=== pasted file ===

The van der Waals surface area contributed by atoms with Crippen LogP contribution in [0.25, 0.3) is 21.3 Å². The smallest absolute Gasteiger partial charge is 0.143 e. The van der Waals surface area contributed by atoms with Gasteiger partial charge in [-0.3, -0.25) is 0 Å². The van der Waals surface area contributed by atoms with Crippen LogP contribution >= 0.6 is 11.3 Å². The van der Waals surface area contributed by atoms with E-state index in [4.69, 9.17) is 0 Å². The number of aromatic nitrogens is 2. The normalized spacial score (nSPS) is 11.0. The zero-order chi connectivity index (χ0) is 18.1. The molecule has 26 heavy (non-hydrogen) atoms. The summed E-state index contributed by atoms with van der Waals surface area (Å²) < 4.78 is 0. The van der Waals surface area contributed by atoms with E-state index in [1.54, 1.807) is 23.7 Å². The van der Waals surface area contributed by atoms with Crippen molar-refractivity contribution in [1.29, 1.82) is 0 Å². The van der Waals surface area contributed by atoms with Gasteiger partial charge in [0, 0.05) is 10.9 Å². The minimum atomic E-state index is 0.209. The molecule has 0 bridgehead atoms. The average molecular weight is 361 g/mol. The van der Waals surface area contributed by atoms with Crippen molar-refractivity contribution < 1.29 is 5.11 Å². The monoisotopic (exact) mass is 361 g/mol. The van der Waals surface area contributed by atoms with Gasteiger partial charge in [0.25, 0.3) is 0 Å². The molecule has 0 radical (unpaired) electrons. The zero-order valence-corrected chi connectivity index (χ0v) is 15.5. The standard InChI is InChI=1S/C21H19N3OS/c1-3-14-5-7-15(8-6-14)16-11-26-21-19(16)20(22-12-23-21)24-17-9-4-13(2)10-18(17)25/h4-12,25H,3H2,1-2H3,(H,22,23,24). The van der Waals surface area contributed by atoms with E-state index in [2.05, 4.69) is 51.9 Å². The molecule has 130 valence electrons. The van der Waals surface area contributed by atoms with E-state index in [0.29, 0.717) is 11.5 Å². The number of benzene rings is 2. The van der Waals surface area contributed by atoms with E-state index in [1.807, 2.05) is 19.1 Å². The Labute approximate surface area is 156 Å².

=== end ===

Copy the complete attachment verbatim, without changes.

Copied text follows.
The van der Waals surface area contributed by atoms with Crippen LogP contribution in [0.25, 0.3) is 21.3 Å². The smallest absolute Gasteiger partial charge is 0.143 e. The van der Waals surface area contributed by atoms with Gasteiger partial charge in [-0.3, -0.25) is 0 Å². The van der Waals surface area contributed by atoms with Crippen LogP contribution >= 0.6 is 11.3 Å². The van der Waals surface area contributed by atoms with E-state index in [4.69, 9.17) is 0 Å². The number of aromatic nitrogens is 2. The normalized spacial score (nSPS) is 11.0. The zero-order chi connectivity index (χ0) is 18.1. The molecule has 26 heavy (non-hydrogen) atoms. The summed E-state index contributed by atoms with van der Waals surface area (Å²) < 4.78 is 0. The van der Waals surface area contributed by atoms with E-state index in [1.54, 1.807) is 23.7 Å². The van der Waals surface area contributed by atoms with Crippen molar-refractivity contribution in [1.29, 1.82) is 0 Å². The van der Waals surface area contributed by atoms with Gasteiger partial charge in [0, 0.05) is 10.9 Å². The minimum atomic E-state index is 0.209. The molecule has 0 bridgehead atoms. The average molecular weight is 361 g/mol. The van der Waals surface area contributed by atoms with Crippen molar-refractivity contribution < 1.29 is 5.11 Å². The monoisotopic (exact) mass is 361 g/mol. The van der Waals surface area contributed by atoms with Gasteiger partial charge in [0.25, 0.3) is 0 Å². The molecule has 0 radical (unpaired) electrons. The zero-order valence-corrected chi connectivity index (χ0v) is 15.5. The standard InChI is InChI=1S/C21H19N3OS/c1-3-14-5-7-15(8-6-14)16-11-26-21-19(16)20(22-12-23-21)24-17-9-4-13(2)10-18(17)25/h4-12,25H,3H2,1-2H3,(H,22,23,24). The van der Waals surface area contributed by atoms with E-state index in [2.05, 4.69) is 51.9 Å². The molecule has 130 valence electrons. The van der Waals surface area contributed by atoms with E-state index in [0.29, 0.717) is 11.5 Å². The number of benzene rings is 2. The van der Waals surface area contributed by atoms with E-state index in [1.807, 2.05) is 19.1 Å². The Labute approximate surface area is 156 Å².